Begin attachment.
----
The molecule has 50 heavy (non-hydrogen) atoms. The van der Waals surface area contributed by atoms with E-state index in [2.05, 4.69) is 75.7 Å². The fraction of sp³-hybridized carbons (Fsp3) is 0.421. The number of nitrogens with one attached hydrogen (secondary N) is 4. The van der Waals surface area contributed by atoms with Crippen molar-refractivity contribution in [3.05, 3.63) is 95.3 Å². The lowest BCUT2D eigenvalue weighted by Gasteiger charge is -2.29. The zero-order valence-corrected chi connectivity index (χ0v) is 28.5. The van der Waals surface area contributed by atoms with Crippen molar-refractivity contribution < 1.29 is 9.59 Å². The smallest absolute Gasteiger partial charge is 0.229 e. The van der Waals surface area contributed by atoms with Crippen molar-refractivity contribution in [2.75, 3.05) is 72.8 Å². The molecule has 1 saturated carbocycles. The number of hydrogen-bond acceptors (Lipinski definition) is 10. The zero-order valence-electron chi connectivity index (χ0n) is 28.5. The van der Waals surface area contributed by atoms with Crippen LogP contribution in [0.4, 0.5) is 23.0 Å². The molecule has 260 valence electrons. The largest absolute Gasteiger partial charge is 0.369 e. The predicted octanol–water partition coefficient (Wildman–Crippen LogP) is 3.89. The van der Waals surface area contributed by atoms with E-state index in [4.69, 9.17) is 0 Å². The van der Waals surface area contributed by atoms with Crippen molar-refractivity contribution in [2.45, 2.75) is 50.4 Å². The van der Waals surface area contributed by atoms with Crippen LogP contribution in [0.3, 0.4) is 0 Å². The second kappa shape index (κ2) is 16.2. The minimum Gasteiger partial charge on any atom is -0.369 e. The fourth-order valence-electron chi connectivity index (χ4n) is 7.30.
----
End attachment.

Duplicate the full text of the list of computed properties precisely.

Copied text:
The molecule has 50 heavy (non-hydrogen) atoms. The van der Waals surface area contributed by atoms with E-state index in [2.05, 4.69) is 75.7 Å². The fraction of sp³-hybridized carbons (Fsp3) is 0.421. The number of nitrogens with one attached hydrogen (secondary N) is 4. The van der Waals surface area contributed by atoms with Crippen molar-refractivity contribution in [3.05, 3.63) is 95.3 Å². The lowest BCUT2D eigenvalue weighted by Gasteiger charge is -2.29. The zero-order valence-corrected chi connectivity index (χ0v) is 28.5. The van der Waals surface area contributed by atoms with Crippen molar-refractivity contribution < 1.29 is 9.59 Å². The smallest absolute Gasteiger partial charge is 0.229 e. The van der Waals surface area contributed by atoms with Crippen molar-refractivity contribution in [2.75, 3.05) is 72.8 Å². The molecule has 1 saturated carbocycles. The number of hydrogen-bond acceptors (Lipinski definition) is 10. The zero-order valence-electron chi connectivity index (χ0n) is 28.5. The van der Waals surface area contributed by atoms with Crippen LogP contribution in [0.4, 0.5) is 23.0 Å². The molecule has 260 valence electrons. The largest absolute Gasteiger partial charge is 0.369 e. The predicted octanol–water partition coefficient (Wildman–Crippen LogP) is 3.89. The van der Waals surface area contributed by atoms with E-state index in [4.69, 9.17) is 0 Å². The van der Waals surface area contributed by atoms with Crippen molar-refractivity contribution in [2.45, 2.75) is 50.4 Å². The van der Waals surface area contributed by atoms with Crippen LogP contribution in [0.3, 0.4) is 0 Å². The second kappa shape index (κ2) is 16.2. The minimum Gasteiger partial charge on any atom is -0.369 e. The fourth-order valence-electron chi connectivity index (χ4n) is 7.30.